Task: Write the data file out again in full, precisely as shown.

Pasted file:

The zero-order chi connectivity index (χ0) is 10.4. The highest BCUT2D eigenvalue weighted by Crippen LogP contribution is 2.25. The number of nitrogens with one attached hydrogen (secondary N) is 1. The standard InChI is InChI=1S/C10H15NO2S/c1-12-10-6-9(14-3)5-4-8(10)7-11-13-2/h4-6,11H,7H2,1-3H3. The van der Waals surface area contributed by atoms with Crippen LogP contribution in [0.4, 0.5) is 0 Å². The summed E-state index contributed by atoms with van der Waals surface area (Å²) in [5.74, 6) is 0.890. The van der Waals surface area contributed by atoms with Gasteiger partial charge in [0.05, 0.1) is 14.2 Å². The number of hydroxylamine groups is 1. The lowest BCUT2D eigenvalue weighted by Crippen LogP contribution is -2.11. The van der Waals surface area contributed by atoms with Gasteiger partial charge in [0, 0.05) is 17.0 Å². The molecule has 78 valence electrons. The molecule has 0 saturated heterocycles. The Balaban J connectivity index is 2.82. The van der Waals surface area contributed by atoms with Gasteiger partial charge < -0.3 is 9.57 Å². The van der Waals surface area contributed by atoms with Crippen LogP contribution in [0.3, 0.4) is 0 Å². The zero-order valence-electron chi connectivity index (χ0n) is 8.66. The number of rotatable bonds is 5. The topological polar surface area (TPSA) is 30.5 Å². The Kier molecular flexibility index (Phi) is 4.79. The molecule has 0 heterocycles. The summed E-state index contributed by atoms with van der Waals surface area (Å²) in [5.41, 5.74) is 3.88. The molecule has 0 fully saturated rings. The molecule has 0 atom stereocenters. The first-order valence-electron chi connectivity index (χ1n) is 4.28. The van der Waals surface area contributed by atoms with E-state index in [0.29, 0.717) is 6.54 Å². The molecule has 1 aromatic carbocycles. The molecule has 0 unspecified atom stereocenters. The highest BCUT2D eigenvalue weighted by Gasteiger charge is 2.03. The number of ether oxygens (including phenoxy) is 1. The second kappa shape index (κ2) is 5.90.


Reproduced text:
The zero-order chi connectivity index (χ0) is 10.4. The highest BCUT2D eigenvalue weighted by Crippen LogP contribution is 2.25. The number of nitrogens with one attached hydrogen (secondary N) is 1. The standard InChI is InChI=1S/C10H15NO2S/c1-12-10-6-9(14-3)5-4-8(10)7-11-13-2/h4-6,11H,7H2,1-3H3. The van der Waals surface area contributed by atoms with Crippen LogP contribution in [0.4, 0.5) is 0 Å². The summed E-state index contributed by atoms with van der Waals surface area (Å²) in [5.74, 6) is 0.890. The van der Waals surface area contributed by atoms with Gasteiger partial charge in [0.05, 0.1) is 14.2 Å². The number of hydroxylamine groups is 1. The lowest BCUT2D eigenvalue weighted by Crippen LogP contribution is -2.11. The van der Waals surface area contributed by atoms with Gasteiger partial charge in [0, 0.05) is 17.0 Å². The molecule has 78 valence electrons. The molecule has 0 saturated heterocycles. The Balaban J connectivity index is 2.82. The van der Waals surface area contributed by atoms with Gasteiger partial charge < -0.3 is 9.57 Å². The van der Waals surface area contributed by atoms with Crippen LogP contribution in [0.3, 0.4) is 0 Å². The zero-order valence-electron chi connectivity index (χ0n) is 8.66. The number of rotatable bonds is 5. The topological polar surface area (TPSA) is 30.5 Å². The Kier molecular flexibility index (Phi) is 4.79. The molecule has 0 heterocycles. The summed E-state index contributed by atoms with van der Waals surface area (Å²) in [5.41, 5.74) is 3.88. The molecule has 0 fully saturated rings. The molecule has 0 atom stereocenters. The first-order valence-electron chi connectivity index (χ1n) is 4.28. The van der Waals surface area contributed by atoms with E-state index in [0.29, 0.717) is 6.54 Å². The molecule has 1 aromatic carbocycles. The molecule has 0 unspecified atom stereocenters. The highest BCUT2D eigenvalue weighted by Gasteiger charge is 2.03. The number of ether oxygens (including phenoxy) is 1. The second kappa shape index (κ2) is 5.90.